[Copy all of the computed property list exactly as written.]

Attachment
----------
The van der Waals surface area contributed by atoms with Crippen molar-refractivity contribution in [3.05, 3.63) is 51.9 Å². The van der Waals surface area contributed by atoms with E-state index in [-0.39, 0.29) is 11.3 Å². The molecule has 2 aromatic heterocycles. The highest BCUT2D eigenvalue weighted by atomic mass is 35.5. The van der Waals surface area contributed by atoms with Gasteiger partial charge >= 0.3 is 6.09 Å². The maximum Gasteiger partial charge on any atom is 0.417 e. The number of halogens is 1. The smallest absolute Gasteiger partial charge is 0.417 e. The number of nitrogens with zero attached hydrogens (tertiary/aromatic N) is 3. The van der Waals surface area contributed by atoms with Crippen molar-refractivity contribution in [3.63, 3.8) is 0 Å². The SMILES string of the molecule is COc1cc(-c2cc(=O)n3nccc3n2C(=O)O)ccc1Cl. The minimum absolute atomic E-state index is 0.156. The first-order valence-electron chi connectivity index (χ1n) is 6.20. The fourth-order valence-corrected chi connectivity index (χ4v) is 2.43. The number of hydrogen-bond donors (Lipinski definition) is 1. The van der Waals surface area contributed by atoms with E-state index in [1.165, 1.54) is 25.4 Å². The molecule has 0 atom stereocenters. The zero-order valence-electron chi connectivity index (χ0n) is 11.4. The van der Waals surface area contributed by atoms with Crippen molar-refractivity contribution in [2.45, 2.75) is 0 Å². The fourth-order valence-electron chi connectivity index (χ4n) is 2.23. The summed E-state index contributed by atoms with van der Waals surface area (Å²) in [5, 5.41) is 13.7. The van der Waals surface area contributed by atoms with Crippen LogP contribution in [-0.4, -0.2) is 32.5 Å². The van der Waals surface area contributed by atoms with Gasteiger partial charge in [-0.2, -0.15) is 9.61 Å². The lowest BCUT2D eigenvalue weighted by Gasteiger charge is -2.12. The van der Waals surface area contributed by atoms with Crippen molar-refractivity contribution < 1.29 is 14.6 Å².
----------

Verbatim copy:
The van der Waals surface area contributed by atoms with Crippen molar-refractivity contribution in [3.05, 3.63) is 51.9 Å². The van der Waals surface area contributed by atoms with E-state index in [-0.39, 0.29) is 11.3 Å². The molecule has 2 aromatic heterocycles. The highest BCUT2D eigenvalue weighted by atomic mass is 35.5. The van der Waals surface area contributed by atoms with Gasteiger partial charge >= 0.3 is 6.09 Å². The maximum Gasteiger partial charge on any atom is 0.417 e. The number of halogens is 1. The smallest absolute Gasteiger partial charge is 0.417 e. The number of nitrogens with zero attached hydrogens (tertiary/aromatic N) is 3. The van der Waals surface area contributed by atoms with Crippen molar-refractivity contribution in [3.63, 3.8) is 0 Å². The SMILES string of the molecule is COc1cc(-c2cc(=O)n3nccc3n2C(=O)O)ccc1Cl. The minimum absolute atomic E-state index is 0.156. The first-order valence-electron chi connectivity index (χ1n) is 6.20. The fourth-order valence-corrected chi connectivity index (χ4v) is 2.43. The number of hydrogen-bond donors (Lipinski definition) is 1. The van der Waals surface area contributed by atoms with E-state index in [1.165, 1.54) is 25.4 Å². The molecule has 0 atom stereocenters. The zero-order valence-electron chi connectivity index (χ0n) is 11.4. The van der Waals surface area contributed by atoms with Crippen molar-refractivity contribution in [2.45, 2.75) is 0 Å². The fourth-order valence-electron chi connectivity index (χ4n) is 2.23. The summed E-state index contributed by atoms with van der Waals surface area (Å²) in [5, 5.41) is 13.7. The van der Waals surface area contributed by atoms with Crippen LogP contribution in [-0.4, -0.2) is 32.5 Å². The van der Waals surface area contributed by atoms with Gasteiger partial charge in [-0.2, -0.15) is 9.61 Å². The lowest BCUT2D eigenvalue weighted by Gasteiger charge is -2.12. The van der Waals surface area contributed by atoms with Crippen molar-refractivity contribution < 1.29 is 14.6 Å².